New additives can help lithium-ion batteries perform over a wider range of temperatures, a potential boon for electric cars, a new study finds.
Electric cars struggle with extreme temperatures, which can degrade the electrolyte solutions that conduct ions between the negative electrodes, or anodes, and positive electrodes, or cathodes, within lithium-ion batteries.
A key additive to most of these electrolyte solutions is ethylene carbonate, which helps produce a protective layer that prevents further decomposition of electrolyte components when they interact with the anode. However, ethylene carbonate has a high melting point, which limits its performance at low temperatures.
Materials scientist Wu Xu at Pacific Northwest National Laboratory in Richland, Washington, and his colleagues previously showed they could extend the temperature range of lithium-ion batteries by partially replacing ethylene carbonate with propylene carbonate and adding cesium hexafluorophosphate. However, they wanted to improve the temperature range of lithium-ion batteries even further, so they could perform well from -40 to 60 degrees C.
In the new study, Xu and his colleagues tested the effects of five electrolyte additives on the performance of lithium-ion batteries within this temperature range. Through a combination of computational modeling, decades of experience with the chemical and electrochemical properties of liquid electrolytes and additives, and trial and error, they identified an optimized combination of three compounds that they added to their previous electrolyte solution.
This new mixture caused the formation of highly conductive, uniform and robust protective layers on both the anode and the cathode. At -40 degrees C, batteries containing this blend achieved 67 percent of the discharging performance they saw at room temperature. In comparison, regular lithium-ion batteries only experience about 20 percent discharge capacity, Xu says.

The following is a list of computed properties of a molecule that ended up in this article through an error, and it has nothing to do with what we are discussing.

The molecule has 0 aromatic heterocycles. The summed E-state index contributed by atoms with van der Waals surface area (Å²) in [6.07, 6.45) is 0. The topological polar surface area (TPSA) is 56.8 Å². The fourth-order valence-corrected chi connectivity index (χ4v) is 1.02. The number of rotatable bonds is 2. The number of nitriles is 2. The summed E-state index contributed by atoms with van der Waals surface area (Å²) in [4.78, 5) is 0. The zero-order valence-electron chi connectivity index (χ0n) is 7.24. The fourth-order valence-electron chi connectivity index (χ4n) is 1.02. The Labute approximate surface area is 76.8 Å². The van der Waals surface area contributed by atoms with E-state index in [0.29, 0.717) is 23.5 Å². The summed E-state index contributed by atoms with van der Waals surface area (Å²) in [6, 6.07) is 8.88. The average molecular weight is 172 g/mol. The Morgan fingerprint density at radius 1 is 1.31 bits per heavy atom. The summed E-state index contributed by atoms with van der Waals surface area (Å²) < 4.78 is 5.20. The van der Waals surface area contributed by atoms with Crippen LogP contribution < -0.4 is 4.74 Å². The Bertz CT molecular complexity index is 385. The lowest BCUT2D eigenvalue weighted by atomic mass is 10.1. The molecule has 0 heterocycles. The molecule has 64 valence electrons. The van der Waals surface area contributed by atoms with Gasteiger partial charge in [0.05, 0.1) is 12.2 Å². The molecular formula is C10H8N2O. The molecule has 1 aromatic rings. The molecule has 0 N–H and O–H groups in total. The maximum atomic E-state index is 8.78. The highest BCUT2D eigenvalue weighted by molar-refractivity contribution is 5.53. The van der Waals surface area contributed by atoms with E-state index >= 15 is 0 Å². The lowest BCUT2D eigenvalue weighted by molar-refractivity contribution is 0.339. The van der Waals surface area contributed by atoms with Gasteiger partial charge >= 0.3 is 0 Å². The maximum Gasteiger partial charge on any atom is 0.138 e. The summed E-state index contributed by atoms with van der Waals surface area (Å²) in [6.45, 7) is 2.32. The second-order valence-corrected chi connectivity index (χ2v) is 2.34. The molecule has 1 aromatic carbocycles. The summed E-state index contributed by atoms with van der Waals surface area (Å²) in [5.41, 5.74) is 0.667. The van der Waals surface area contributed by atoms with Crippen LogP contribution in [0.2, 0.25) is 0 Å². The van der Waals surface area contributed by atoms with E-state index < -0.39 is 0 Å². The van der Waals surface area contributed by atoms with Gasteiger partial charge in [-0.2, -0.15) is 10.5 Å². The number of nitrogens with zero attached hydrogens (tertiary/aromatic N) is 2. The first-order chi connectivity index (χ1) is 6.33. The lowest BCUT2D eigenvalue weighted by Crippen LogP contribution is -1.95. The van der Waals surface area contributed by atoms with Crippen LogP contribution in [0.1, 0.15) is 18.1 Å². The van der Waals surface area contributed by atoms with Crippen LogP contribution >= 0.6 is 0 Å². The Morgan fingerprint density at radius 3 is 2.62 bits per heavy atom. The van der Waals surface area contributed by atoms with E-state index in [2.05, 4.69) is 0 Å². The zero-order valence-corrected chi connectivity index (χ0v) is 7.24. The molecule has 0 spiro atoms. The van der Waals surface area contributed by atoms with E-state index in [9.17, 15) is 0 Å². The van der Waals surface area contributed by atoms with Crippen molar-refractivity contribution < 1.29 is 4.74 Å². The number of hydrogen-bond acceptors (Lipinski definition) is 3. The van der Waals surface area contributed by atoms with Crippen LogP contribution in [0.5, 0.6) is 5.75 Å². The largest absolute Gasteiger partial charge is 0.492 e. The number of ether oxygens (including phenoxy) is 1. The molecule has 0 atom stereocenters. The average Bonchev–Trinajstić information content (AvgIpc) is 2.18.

Normally, including a variety of additives within electrolytes results in thick layers on both positive and negative electrodes at low temperatures that are fairly resistant to ion transport, "leading to very poor low-temperature discharge performance," Xu says. "Our additive mixture still results in very thin surface layers on both electrodes, and their resistance is low, and does not change much with cycling. This is achieved by the synergistic effects of these additives."
The new batteries also displayed long-term cycling stability at 25 degrees C, retaining more than 85 percent of their original capacity after 1,000 cycles. In addition, at 60 degrees C, the new batteries maintained more than 60 percent of their original capacity after 300 cycles, whereas conventional lithium-ion batteries only kept about 10 percent of their original capacity, Xu says.
The scientists aim to validate these results in "commercial lithium ion batteries under practical testing conditions, and then hope that battery companies will use the electrolytes in their battery systems for electric vehicles," Xu says. They also hope to experiment with electrolyte additives to improve other aspects of battery performance, such as boosting their charging speed and reducing their flammability, Xu adds.
The scientists detailed their findings June 19 in the journal ACS Applied Materials & Interfaces.
Charles Q. Choi is a science reporter who contributes regularly to IEEE Spectrum. He has written for Scientific American, The New York Times, Wired, and Science, among others.